Suitable granular activated carbon granule sizes can be used to complement the selected screening/separation methods, depending on the needs of the particular wastewater being treated. In certain preferred embodiments, the bottom limit of effective granule size of the granular activated carbon is selected such that it may easily be separated from the flow of mixed liquor entering the membrane operating system tank(s) in which the membranes are located. In general, the effective granule size of the granular activated carbon has a bottom limit of about 0.3 millimeters, where greater than 99.5 weight % of the carbon is above the bottom limit; preferably having a bottom limit of about 0.3 millimeters to an upper limit of about 2 millimeters (corresponding to a mesh size 8 to a mesh size 40, based on United States Standard Sieve Series), where greater than 99.5 weight % of the carbon is within the bottom and upper limit; and in certain preferred embodiments about 0.5 millimeters to about 1.4 millimeters (corresponding to a mesh size 14 to a mesh size 35, based on United States Standard Sieve Series) where greater than 99.5 weight % of the carbon is within the bottom and upper limit. It has been demonstrated that a granular activated carbon with a minimum effective granule size of about 0.5 millimeters to about 0.6 millimeters can be easily screened from the mixed liquor with a suitable separation system, and such effective sizes, in granular activated carbon of suitable densities, also can be maintained in suspension under economically feasible operating conditions.
Smaller granule size granular activated carbon results in greater surface area available per pound of granular activated carbon for adsorption of biologically refractory and/or bio-inhibitory organics or inorganics. Additionally, smaller granule sizes of the granular activated carbon facilitate suspension in the mixed liquor (resulting in lower energy costs). However, smaller granule sizes of the granular activated carbon also result in more restrictive screening requirements, and increases the likelihood of damage to the membranes from fouling and abrasion by small particles that pass from the aerator tank.
On the other hand, a larger particle size granular activated carbon results in granular activated carbon that is easier to remove and a potential reduction in the permanent fouling and abrasion on the membranes. However, the energy required to keep the granular activated carbon in suspension increases with increasing granular activated carbon effective granule size, depending on the density of the carbon. Furthermore, to accommodate for decreased surface area (on a weight basis), a higher concentration of granular activated carbon can be used, depending on the particular wastewater feed. Suitable granule sizes can ultimately be determined based upon the desired operating costs of the system, where the cost of maintaining the granular activated carbon in suspension can vary greatly depending on the granule size and density.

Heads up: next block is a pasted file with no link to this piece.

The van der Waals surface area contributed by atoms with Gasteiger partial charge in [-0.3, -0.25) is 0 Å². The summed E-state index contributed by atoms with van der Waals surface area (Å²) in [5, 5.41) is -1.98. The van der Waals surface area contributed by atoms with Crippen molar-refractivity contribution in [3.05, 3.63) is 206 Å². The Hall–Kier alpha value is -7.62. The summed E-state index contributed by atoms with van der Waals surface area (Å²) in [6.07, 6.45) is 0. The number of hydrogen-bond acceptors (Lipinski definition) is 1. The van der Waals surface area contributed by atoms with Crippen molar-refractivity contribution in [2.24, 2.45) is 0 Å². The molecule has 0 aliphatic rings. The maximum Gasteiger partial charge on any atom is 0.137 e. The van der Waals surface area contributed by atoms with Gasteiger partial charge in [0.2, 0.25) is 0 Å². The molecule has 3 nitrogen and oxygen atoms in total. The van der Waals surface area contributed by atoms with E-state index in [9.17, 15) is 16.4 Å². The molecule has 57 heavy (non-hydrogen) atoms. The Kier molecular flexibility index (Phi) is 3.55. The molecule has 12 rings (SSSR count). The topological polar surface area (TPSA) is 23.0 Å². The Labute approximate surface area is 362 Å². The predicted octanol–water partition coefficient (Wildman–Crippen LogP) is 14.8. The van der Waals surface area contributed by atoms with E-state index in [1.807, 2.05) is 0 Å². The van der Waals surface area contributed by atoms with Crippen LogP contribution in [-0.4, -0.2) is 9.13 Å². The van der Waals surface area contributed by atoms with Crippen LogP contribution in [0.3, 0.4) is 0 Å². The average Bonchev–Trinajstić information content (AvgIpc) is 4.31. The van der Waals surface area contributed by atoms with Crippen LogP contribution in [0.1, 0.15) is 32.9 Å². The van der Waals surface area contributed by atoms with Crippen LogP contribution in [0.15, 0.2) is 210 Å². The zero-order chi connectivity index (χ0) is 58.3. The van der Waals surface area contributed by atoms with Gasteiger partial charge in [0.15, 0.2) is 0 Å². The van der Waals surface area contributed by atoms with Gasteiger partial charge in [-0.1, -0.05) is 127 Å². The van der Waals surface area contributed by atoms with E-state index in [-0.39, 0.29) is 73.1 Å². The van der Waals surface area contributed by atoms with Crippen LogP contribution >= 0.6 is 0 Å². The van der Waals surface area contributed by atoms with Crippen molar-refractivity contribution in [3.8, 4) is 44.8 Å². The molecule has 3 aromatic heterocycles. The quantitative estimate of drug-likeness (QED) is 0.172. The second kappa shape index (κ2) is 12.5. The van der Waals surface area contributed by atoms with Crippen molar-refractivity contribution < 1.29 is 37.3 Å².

After the mixed liquor is aerated and treated by the granular activated carbon in the aeration tank 102, the thus-processed mixed liquor passes through a fine screen or separator subsystem 122, and is transferred to the membrane operating system tank 104. The fine screen or separator subsystem 122 prevents the granular activated carbon from passing into the membrane operating system tank 104. By filtering the granular activated carbon (e.g., in the mixed liquor) and maintaining it in the aeration tank, the method and system herein minimizes or eliminates the likelihood of fouling and/or abrasion of the membrane operating system tank membranes by the granular activated carbon.
The membrane operating system tank 104 contains filtering membranes to filter the biomass and any other solids in the mixed liquor in the membrane operating system tank 104 from the effluent 112. These membranes, which can be in the form of hollow fiber membranes or other suitable configurations, as is known to those skilled in the art, are typically very expensive and it is highly desirable to protect them from damage and extend their useful life. In the method and system of the invention, the life of the membrane operating system tank and the membranes therein are extended, since the fine screens 122 a and/or 122 b substantially reduces or eliminates the granular activated carbon and other granules and particles entering the membrane operating system tank 104.
Outlet 112 transports filtered effluent from the membrane operating system tank 104. Return activated sludge line 114 transports a return activated sludge stream from the membrane operating system tank 104 to the aeration tank 102 for further processing of the wastewater feedstream. Excess sludge is wasted from the system from the waste line 118 as in a normal membrane biological reactor.